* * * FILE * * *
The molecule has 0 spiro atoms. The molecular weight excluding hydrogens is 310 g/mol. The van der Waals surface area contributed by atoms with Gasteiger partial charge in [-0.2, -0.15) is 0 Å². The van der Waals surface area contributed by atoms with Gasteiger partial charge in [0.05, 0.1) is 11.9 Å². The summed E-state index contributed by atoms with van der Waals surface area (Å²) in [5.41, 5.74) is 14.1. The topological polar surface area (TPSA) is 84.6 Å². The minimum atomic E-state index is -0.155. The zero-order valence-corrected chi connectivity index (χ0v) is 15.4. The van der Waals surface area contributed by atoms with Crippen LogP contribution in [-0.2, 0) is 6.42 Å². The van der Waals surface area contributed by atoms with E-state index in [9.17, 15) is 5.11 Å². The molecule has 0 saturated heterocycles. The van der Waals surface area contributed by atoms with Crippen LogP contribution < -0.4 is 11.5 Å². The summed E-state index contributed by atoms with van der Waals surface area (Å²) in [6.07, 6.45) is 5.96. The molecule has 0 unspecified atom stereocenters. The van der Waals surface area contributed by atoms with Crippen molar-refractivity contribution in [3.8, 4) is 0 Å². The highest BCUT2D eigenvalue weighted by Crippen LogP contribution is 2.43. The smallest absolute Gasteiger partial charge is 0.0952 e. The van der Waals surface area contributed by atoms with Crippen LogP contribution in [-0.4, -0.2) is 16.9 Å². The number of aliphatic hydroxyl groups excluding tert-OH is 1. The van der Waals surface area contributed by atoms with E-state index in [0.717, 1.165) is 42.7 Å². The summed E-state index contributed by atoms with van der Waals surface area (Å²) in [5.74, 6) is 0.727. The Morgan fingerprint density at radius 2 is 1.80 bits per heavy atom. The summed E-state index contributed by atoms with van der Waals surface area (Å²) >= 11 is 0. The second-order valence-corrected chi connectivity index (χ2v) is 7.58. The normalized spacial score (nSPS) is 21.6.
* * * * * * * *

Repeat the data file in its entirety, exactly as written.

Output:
The molecule has 0 spiro atoms. The molecular weight excluding hydrogens is 310 g/mol. The van der Waals surface area contributed by atoms with Gasteiger partial charge in [-0.2, -0.15) is 0 Å². The van der Waals surface area contributed by atoms with Gasteiger partial charge in [0.05, 0.1) is 11.9 Å². The summed E-state index contributed by atoms with van der Waals surface area (Å²) in [5.41, 5.74) is 14.1. The topological polar surface area (TPSA) is 84.6 Å². The minimum atomic E-state index is -0.155. The zero-order valence-corrected chi connectivity index (χ0v) is 15.4. The van der Waals surface area contributed by atoms with Crippen LogP contribution in [-0.2, 0) is 6.42 Å². The van der Waals surface area contributed by atoms with E-state index in [9.17, 15) is 5.11 Å². The molecule has 0 saturated heterocycles. The van der Waals surface area contributed by atoms with Crippen LogP contribution < -0.4 is 11.5 Å². The summed E-state index contributed by atoms with van der Waals surface area (Å²) in [6.07, 6.45) is 5.96. The molecule has 0 unspecified atom stereocenters. The van der Waals surface area contributed by atoms with Crippen molar-refractivity contribution in [3.8, 4) is 0 Å². The highest BCUT2D eigenvalue weighted by Crippen LogP contribution is 2.43. The smallest absolute Gasteiger partial charge is 0.0952 e. The van der Waals surface area contributed by atoms with Crippen LogP contribution in [-0.4, -0.2) is 16.9 Å². The number of aliphatic hydroxyl groups excluding tert-OH is 1. The van der Waals surface area contributed by atoms with E-state index in [0.717, 1.165) is 42.7 Å². The summed E-state index contributed by atoms with van der Waals surface area (Å²) in [5.74, 6) is 0.727. The Morgan fingerprint density at radius 2 is 1.80 bits per heavy atom. The summed E-state index contributed by atoms with van der Waals surface area (Å²) >= 11 is 0. The second-order valence-corrected chi connectivity index (χ2v) is 7.58. The normalized spacial score (nSPS) is 21.6.